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Greetings all;

Does anyone have experience in Air-Transport of Bees?

1- What Temperature/Humidity Limits can they withstand (High & Low)?
2- Does Cabin Pressure have any Effect on Bees?
3- Are Bees sensitive to Rising levels of CO2?
4- Any Special Considerations to ake care of Bees to Arrive with minimal Loss?

Any guidelines would be appreciated.

Thank you
RJ_Bee Ransport (Alaa HIJAZI)
 

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I have noticed that some folks that sell and ship package bees at certain time of the year add a label that says 'ground transport only' < I suspect this suggest exactly the problem you are referring to.

1) generally in transporting something as fragile as a package temperature is the larges and most like element to create a problem. Either too cold nor too hot for too long will create problems (package will loose some if not all of their worker population fairly quickly). Not certain there is any research that would confirm this notion but I suspect that heat will kill a package quicker than cold. Optimally you want the temp somewhere between say 60 and 90.

2) I would assume so but what kind of effect or if this effect is negative I have no idea.

3) CO2 is a knock out drug for a honeybee. much more potentially lethal than one might expect < in the old days when folks kept bees in cellars the effect of CO2 was quite obvious.

4) do what you can do > make certain the feed can is full when the package is made up and if the least bit hot apply a mist of good water to the screen at regular intervals.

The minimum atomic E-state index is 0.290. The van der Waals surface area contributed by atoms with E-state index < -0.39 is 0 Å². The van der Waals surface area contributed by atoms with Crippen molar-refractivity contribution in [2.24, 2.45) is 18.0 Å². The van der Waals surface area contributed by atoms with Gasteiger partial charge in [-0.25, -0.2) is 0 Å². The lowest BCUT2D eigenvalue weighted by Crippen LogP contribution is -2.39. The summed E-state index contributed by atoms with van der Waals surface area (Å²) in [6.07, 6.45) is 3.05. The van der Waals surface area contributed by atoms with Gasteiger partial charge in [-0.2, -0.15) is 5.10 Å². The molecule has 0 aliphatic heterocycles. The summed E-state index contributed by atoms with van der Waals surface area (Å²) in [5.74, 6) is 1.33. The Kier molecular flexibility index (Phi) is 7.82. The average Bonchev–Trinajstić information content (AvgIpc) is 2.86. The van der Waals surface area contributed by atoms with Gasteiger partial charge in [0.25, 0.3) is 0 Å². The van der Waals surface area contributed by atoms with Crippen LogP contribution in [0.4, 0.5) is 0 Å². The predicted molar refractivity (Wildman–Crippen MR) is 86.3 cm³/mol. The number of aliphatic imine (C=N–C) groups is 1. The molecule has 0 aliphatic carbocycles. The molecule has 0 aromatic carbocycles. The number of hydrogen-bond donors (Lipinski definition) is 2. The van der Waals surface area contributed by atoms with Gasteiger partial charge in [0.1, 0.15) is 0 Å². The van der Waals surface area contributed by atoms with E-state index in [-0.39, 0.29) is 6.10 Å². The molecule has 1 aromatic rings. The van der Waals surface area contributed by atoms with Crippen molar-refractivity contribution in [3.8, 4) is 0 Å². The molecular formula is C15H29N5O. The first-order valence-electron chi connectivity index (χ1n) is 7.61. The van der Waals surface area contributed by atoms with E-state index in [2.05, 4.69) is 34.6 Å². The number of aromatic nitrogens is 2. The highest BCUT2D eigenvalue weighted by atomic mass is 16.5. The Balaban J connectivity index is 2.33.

and good luck..

ps.... my good neighbor just a bit south of my own location has about as much experience in shipping bees via air than anyone on the planet. If you do have other specific questions then just ask and I can email him and try to get you an experienced response.
 

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all of the Australian packages came over via air. If you ship queens/packages via UPS or Fedex they come via air if overnight. Never heard of a problem with temp or CO2.
 

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well actually Camero7 'my good neighbor' was the person who imported the packages of bees from Australia which were then shipped to the California almonds and I do know of at least one instance when he shipped 5000 queens at one time half way around the world.
 

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Yeah, and to my knowledge he didn't have many problems with the air shipments. But those bees weren't all they were cracked up to be... I believe he used Shamrock as a distributor.
 

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I have had considerable conversation with 'my good neighbor' about the Australian package bee imports. It is my understanding that..... these were fairly expensive packages and their main purpose was to fulfill pollination contracts in the California Almonds.... so when folks fell short of contractual obligation they invested in a very pricey package from Australia which was none the less much cheaper than hiring a lawyer.
 

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All true but there were also sales to commercials who lost lots of bees. They were the ones who were disappointed. Absolutely no varroa resistance. I know one commercial on the east coast who used some. Was not impressed.
 

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TO get back to RJ_bee transports question yes they can be shipped by air but need to be handled like produce with consideration to temp and ventilation rather than shipped as cargo. You will need to work with the air shipper to see the needs of the bees are accounted for during shipping.
Welcome to the forum.
 
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